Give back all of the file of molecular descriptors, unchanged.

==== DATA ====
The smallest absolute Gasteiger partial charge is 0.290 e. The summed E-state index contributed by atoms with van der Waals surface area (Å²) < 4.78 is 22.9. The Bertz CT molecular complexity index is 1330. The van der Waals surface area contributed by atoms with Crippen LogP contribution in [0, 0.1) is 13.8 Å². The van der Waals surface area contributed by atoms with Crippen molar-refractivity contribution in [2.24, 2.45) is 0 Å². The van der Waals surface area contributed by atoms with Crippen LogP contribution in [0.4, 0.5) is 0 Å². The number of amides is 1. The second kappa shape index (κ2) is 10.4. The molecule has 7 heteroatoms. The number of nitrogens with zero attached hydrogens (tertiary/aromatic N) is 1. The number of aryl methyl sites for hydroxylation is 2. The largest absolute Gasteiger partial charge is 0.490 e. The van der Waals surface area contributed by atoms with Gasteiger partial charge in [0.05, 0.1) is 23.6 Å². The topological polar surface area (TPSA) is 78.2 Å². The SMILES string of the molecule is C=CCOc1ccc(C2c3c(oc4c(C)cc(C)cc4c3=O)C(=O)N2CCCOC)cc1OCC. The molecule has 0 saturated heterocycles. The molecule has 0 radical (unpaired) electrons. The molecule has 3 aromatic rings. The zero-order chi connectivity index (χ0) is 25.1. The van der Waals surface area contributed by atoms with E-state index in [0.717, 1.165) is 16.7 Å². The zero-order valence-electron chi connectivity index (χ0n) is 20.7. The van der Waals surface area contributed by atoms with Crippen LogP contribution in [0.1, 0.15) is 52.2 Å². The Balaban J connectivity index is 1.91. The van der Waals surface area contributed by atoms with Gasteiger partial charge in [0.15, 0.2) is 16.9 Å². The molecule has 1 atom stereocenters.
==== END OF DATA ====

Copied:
The smallest absolute Gasteiger partial charge is 0.290 e. The summed E-state index contributed by atoms with van der Waals surface area (Å²) < 4.78 is 22.9. The Bertz CT molecular complexity index is 1330. The van der Waals surface area contributed by atoms with Crippen LogP contribution in [0, 0.1) is 13.8 Å². The van der Waals surface area contributed by atoms with Crippen molar-refractivity contribution in [2.24, 2.45) is 0 Å². The van der Waals surface area contributed by atoms with Crippen LogP contribution in [0.4, 0.5) is 0 Å². The number of amides is 1. The second kappa shape index (κ2) is 10.4. The molecule has 7 heteroatoms. The number of nitrogens with zero attached hydrogens (tertiary/aromatic N) is 1. The number of aryl methyl sites for hydroxylation is 2. The largest absolute Gasteiger partial charge is 0.490 e. The van der Waals surface area contributed by atoms with Gasteiger partial charge in [0.05, 0.1) is 23.6 Å². The topological polar surface area (TPSA) is 78.2 Å². The SMILES string of the molecule is C=CCOc1ccc(C2c3c(oc4c(C)cc(C)cc4c3=O)C(=O)N2CCCOC)cc1OCC. The molecule has 0 saturated heterocycles. The molecule has 0 radical (unpaired) electrons. The molecule has 3 aromatic rings. The zero-order chi connectivity index (χ0) is 25.1. The van der Waals surface area contributed by atoms with E-state index in [0.717, 1.165) is 16.7 Å². The zero-order valence-electron chi connectivity index (χ0n) is 20.7. The van der Waals surface area contributed by atoms with Crippen LogP contribution in [0.1, 0.15) is 52.2 Å². The Balaban J connectivity index is 1.91. The van der Waals surface area contributed by atoms with Gasteiger partial charge in [0.15, 0.2) is 16.9 Å². The molecule has 1 atom stereocenters.